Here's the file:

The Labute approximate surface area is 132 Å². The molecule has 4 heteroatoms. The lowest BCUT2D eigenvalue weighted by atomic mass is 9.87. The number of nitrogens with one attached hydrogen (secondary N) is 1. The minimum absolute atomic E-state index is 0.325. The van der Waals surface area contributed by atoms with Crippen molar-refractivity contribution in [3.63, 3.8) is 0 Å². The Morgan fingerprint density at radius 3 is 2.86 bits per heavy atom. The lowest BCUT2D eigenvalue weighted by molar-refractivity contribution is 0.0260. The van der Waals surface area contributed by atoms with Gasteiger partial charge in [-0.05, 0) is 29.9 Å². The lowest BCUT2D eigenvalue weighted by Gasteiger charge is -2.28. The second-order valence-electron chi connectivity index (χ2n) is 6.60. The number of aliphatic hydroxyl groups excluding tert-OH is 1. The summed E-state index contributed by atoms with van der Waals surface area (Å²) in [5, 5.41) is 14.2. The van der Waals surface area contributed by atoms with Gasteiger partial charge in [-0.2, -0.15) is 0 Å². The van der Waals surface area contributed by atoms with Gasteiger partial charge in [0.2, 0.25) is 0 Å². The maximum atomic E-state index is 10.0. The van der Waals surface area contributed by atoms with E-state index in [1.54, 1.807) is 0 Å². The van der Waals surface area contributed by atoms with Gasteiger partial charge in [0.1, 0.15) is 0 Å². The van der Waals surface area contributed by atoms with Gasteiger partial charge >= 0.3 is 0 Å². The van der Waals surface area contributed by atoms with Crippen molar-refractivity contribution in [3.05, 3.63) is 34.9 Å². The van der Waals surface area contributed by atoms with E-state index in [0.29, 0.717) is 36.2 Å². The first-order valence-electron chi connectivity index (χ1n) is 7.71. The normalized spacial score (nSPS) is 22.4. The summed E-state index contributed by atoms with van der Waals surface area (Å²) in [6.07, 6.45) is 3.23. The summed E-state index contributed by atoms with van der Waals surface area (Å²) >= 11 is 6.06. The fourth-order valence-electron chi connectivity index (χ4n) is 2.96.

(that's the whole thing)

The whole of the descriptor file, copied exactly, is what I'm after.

The Labute approximate surface area is 132 Å². The molecule has 4 heteroatoms. The lowest BCUT2D eigenvalue weighted by atomic mass is 9.87. The number of nitrogens with one attached hydrogen (secondary N) is 1. The minimum absolute atomic E-state index is 0.325. The van der Waals surface area contributed by atoms with Crippen molar-refractivity contribution in [3.63, 3.8) is 0 Å². The Morgan fingerprint density at radius 3 is 2.86 bits per heavy atom. The lowest BCUT2D eigenvalue weighted by molar-refractivity contribution is 0.0260. The van der Waals surface area contributed by atoms with Gasteiger partial charge in [-0.05, 0) is 29.9 Å². The lowest BCUT2D eigenvalue weighted by Gasteiger charge is -2.28. The second-order valence-electron chi connectivity index (χ2n) is 6.60. The number of aliphatic hydroxyl groups excluding tert-OH is 1. The summed E-state index contributed by atoms with van der Waals surface area (Å²) in [5, 5.41) is 14.2. The van der Waals surface area contributed by atoms with Gasteiger partial charge in [-0.2, -0.15) is 0 Å². The van der Waals surface area contributed by atoms with Gasteiger partial charge in [0.2, 0.25) is 0 Å². The maximum atomic E-state index is 10.0. The van der Waals surface area contributed by atoms with E-state index in [1.54, 1.807) is 0 Å². The van der Waals surface area contributed by atoms with Gasteiger partial charge in [0.1, 0.15) is 0 Å². The van der Waals surface area contributed by atoms with Gasteiger partial charge >= 0.3 is 0 Å². The van der Waals surface area contributed by atoms with Crippen molar-refractivity contribution in [3.05, 3.63) is 34.9 Å². The van der Waals surface area contributed by atoms with E-state index in [0.29, 0.717) is 36.2 Å². The first-order valence-electron chi connectivity index (χ1n) is 7.71. The normalized spacial score (nSPS) is 22.4. The summed E-state index contributed by atoms with van der Waals surface area (Å²) in [6.07, 6.45) is 3.23. The summed E-state index contributed by atoms with van der Waals surface area (Å²) >= 11 is 6.06. The fourth-order valence-electron chi connectivity index (χ4n) is 2.96.